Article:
Hwang faked results, says panel

Korean investigation committee concludes researcher manipulated data on 9 out of 11 stem cell lines; Hwang resigns

By | December 23, 2005

A Seoul National University (SNU) panel investigating a groundbreaking 2005 embryonic stem cell paper in Science announced Friday (December 23) that the team led by Hwang Woo-suk fabricated the results for at least 9 stem cell lines. In response, Hwang resigned from SNU.

Although Hwang said he created 11 stem cell lines, only two were present when he and his co-authors submitted their results for publication, the SNU investigation committee concluded in an interim report. Among the nine lines that remain unaccounted for, four were reportedly destroyed by contamination in January, three were not confirmed as stem cell lines before Hwang submitted the data to Science, and the other two lines have no records, according to the report.

"This leads to the conclusion that the experimental data submitted to Science in support of 11 stem cell lines (DNA fingerprinting, microscopic photos, confirmation of teratomas) were all derived from two cell lines," the panel said in a statement.

Committee members also concluded that Hwang used DNA fingerprinting to support his findings, but submitted stem cell fingerprinting data only for the two remaining cell lines, 2 and 3. The supporting data for the remaining lines, they said, came from somatic cells. The committee is currently conducting DNA testing of lines 2 and 3, "to determine their authenticity," and is investigating Hwang's claim that he produced the world's first cloned dog, Snuppy.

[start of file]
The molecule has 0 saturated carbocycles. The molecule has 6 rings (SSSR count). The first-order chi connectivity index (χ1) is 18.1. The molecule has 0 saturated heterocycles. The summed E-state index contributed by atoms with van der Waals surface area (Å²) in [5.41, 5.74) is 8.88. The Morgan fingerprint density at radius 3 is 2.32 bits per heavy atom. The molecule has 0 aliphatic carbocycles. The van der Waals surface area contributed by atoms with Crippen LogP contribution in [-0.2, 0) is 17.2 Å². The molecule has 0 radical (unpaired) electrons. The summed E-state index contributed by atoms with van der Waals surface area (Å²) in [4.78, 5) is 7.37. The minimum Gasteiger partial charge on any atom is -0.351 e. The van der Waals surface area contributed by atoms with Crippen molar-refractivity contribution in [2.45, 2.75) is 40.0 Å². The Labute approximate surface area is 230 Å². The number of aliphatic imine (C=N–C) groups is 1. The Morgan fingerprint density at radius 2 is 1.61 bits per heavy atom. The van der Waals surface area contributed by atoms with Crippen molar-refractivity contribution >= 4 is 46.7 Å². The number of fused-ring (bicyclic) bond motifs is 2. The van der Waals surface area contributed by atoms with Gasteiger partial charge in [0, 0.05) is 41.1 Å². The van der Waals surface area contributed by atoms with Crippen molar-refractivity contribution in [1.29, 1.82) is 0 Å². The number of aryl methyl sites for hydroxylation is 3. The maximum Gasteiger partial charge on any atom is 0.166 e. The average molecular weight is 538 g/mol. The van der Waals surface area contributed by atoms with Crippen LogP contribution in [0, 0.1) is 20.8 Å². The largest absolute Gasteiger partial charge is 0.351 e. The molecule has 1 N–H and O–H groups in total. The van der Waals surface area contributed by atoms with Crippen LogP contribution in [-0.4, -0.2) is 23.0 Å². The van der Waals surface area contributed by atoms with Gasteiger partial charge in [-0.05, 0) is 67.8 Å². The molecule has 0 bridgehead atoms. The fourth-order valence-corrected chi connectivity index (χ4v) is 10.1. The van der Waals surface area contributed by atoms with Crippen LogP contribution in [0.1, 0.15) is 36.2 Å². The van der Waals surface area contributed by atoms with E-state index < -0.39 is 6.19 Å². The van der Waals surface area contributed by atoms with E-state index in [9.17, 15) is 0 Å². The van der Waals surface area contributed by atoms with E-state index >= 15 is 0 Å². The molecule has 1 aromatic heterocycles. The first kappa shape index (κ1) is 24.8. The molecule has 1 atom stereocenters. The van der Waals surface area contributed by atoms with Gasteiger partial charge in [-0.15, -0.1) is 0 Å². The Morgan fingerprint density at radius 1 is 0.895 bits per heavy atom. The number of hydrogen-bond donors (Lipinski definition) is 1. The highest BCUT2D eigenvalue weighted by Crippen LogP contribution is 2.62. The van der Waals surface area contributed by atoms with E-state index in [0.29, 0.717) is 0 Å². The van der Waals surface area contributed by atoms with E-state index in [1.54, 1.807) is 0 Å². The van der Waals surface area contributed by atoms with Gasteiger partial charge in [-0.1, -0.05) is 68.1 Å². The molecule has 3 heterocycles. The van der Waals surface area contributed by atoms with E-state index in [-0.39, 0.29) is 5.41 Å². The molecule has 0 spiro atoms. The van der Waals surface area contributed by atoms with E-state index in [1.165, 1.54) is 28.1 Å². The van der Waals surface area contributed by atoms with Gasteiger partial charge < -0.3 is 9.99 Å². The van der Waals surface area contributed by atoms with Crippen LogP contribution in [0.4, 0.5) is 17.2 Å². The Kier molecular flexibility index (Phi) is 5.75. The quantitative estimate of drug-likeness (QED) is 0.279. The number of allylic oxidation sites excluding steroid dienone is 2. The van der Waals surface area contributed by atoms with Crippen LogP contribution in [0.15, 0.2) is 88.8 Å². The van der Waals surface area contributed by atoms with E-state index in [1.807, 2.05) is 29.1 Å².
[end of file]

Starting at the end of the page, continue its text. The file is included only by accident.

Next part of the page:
The panel's conclusions come only days after Hwang's research collaborator and co-author, Sung Il Roh, said in an interview on the Korean national broadcaster MBC that no patient-specific stem cells exist. "When I visited Hwang in hospital early this morning (Thursday), Hwang said there were no cloned embryonic stem cells at all," said Roh, head of infertility clinic Mizmedi Women's Hospital, in an interview quoted in the Korea Times.

On Thursday, Science published an editorial expression of concern, in which editor-in-chief Donald Kennedy said the journal has received a request from Hwang and co-author Gerald Schatten of the University of Pittsburgh to retract the paper, but was awaiting the consent of all co-authors. Kennedy noted that the journal is also taking a closer look at a 2004 Science paper by Hwang, in which he and his colleagues derived a pluripotent embryonic stem cell line from a cloned human blastocyst.

At a press conference on December 16, Kennedy told reporters that the editors and reviewers took the proper steps to check the validity of Hwang's findings, including translating the IRB reports twice and sending the manuscript to a higher-than-average number of reviewers, who also checked the revised version of the paper. "At the time of publication, we felt on ethically solid ground," Kennedy said.

However, he stressed that it's very difficult for the peer review process to detect "deliberate misrepresentation," and peer reviewers "are not going to catch everything."

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